Many different "transports" can be used for MIDI messages. The speed of the transport determines how much MIDI data can be carried, and how quickly it will be received.
Each transport has its own performance characteristics which might make some difference in specific applications, but in general the transport is the least important part of MIDI, as long as it allows you to connect all the devices you want use!
5-Pin MIDI DIN
Using a 5-pin "DIN" connector, the MIDI DIN transport was developed back in
1983, so it is slow compared to common high-speed digital transports available
today, like USB, FireWire, and Ethernet. But MIDI-DIN is almost always
still used on a lot of MIDI-equipped devices because it adequately handles
communication speed for one device. Also, if you want to connect one MIDI
device to another (without a computer), MIDI cables are usually
USB and FireWire
Computers are most often equipped with USB and possibly FireWire connectors, and these are now
the most common means of connecting MIDI devices to computers (using
appropriate adapters). Adapters can be as simple as a short
cable with USB or FireWire connectors on one end and MIDI DIN
connectors on the other, or as complex as
a 19 inch rack mountable processor with dozens of MIDI and Audio In and Out
ports. The best part is that USB and FireWire are
"plug-and-play" interfaces which means they generally
configure themselves. In most cases, all you need to do is plug in
your USB or FireWire MIDI interface and boot up some MIDI software and
off you go.
With USB technology, devices must connect to a
host (PC), so it is not possible to connect two USB MIDI
devices to each other as it is with two MIDI DIN devices. (This could
change sometime in the future with new versions of USB). USB-MIDI
devices require a "driver" on the PC that knows how the
device sends/receives MIDI messages over USB. Most devices follow a specification
("class") that was defined by the USB-IF; Windows and Mac PCs already come
with "class compliant" drivers for devices that follow the
USB-IF MIDI specification.
Most FireWire MIDI devices also connect directly to a PC with
a host device driver, and the host handles communication between FireWire MIDI devices
even if they use different drivers. But FireWire also supports "peer-to-peer"
connections, so MMA (along with the 1394TA) produced a specification for
transport of MIDI over IEEE-1394 (FireWire), which is available for download on this
site (and also part of the IEC-61883 international standard).
Ethernet & WiFi (LAN)
Many people have multiple MIDI instruments and one or more
computers (or a desktop computer and a mobile device like an iPad),
and would like to connect them all over a local area network (LAN).
However, Ethernet and WiFi LANs do not always guarantee on-time
delivery of MIDI messages, so MMA has been reluctant to endorse LANs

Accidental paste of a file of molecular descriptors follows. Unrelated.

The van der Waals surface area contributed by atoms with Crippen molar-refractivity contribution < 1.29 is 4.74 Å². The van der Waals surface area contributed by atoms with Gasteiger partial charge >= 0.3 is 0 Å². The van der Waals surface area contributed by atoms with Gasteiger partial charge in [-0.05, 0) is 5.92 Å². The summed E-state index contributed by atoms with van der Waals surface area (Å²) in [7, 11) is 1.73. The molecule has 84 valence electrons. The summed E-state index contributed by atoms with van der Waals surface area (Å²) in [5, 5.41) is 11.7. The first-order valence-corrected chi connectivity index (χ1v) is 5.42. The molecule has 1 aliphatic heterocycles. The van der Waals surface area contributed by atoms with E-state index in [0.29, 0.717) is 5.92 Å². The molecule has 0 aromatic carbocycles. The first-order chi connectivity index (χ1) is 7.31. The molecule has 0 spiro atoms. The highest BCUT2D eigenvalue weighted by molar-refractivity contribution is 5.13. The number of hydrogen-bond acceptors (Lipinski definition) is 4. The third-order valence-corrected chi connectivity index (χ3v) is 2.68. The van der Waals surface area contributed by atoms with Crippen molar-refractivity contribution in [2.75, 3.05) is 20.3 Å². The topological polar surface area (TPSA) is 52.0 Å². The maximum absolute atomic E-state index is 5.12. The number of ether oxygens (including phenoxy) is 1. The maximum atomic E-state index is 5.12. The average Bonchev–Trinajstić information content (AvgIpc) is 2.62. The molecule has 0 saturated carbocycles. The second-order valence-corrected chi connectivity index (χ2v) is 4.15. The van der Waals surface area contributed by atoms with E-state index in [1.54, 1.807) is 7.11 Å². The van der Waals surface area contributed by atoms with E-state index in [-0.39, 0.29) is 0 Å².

as a recommended alternative to MIDI DIN, USB, and FireWire. That
said, there are many LAN-based solutions for MIDI, the most popular
being the RTP-MIDI specification
which was developed at the IETF
in cooperation with MMA Members and the MMA Technical Standards Board.
In anticipation of increased use of LANs for audio/video in the
future, MMA is also working on recommendations for transporting MIDI
using new solutions like the IEEE-1722
Transport Protocol for Time-Sensitive Streams.
Everything is becoming "mobile", and music creation is no
exception. There are hundreds of music-making software applications
for tablets and smart phones, many of which are equipped with
Bluetooth "LE" (aka "Smart") wireless connections.
Though Bluetooth technology is similar to WiFi in that it can not
always guarantee timely delivery of MIDI data, in some devices
Bluetooth takes less battery power to operate than WiFi, and in most
cases will be less likely to encounter interference from other devices
(because Bluetooth is designed for short distance communication). In
2014 MMA formed a working group to investigate Bluetooth MIDI
performance and consider developing a recommended practice
(specification) for MIDI over Bluetooth.
It used to be that connecting a MIDI device to a computer meant
installing a "sound card" or "MIDI interface" in
order to have a MIDI DIN connector on the computer. Because of space
limitations, most such cards did not have actual 5-Pin DIN
connectors on the card, but provided a special cable with 5-Pin DINs
(In and Out) on one end (often connected to the "joystick
port"). All such cards need "driver" software to make
the MIDI connection work, but there are a few standards that
companies follow, including "MPU-401" and
"SoundBlaster". Even with those standards, however, making
MIDI work could be a major task. Over a number of years the
components of the typical sound card and MIDI interface (including
the joystick port) became standard on the motherboard of most PCs,
but this did not make configuring them any easier.
Serial, Parallel, and Joystick Ports
Before USB and FireWire, personal computers were all generally
equipped with serial, parallel, and (possibly) joystick ports, all
of which have been used for connecting MIDI-equipped instruments
(through special adapters). Though not always faster than MIDI-DIN,
these connectors were already available on computers and that made
them an economical alternative to add-on cards, with the added
benefit that in general they already worked and did not need special
configuration. The High Speed Serial Ports such as the "mini-DIN"
ports available on early Macintosh computers support communication
speeds roughly 20 times faster than MIDI-DIN, making it also
possible for companies to develop and market "multiport"
MIDI interfaces that allowed connecting multiple MIDI-DINs to one
computer. In this manner it became possible to have the computer
address many different MIDI-equipped devices at the same time.
Recent multi-port MIDI interfaces use even faster USB or FireWire
ports to connect to the computer.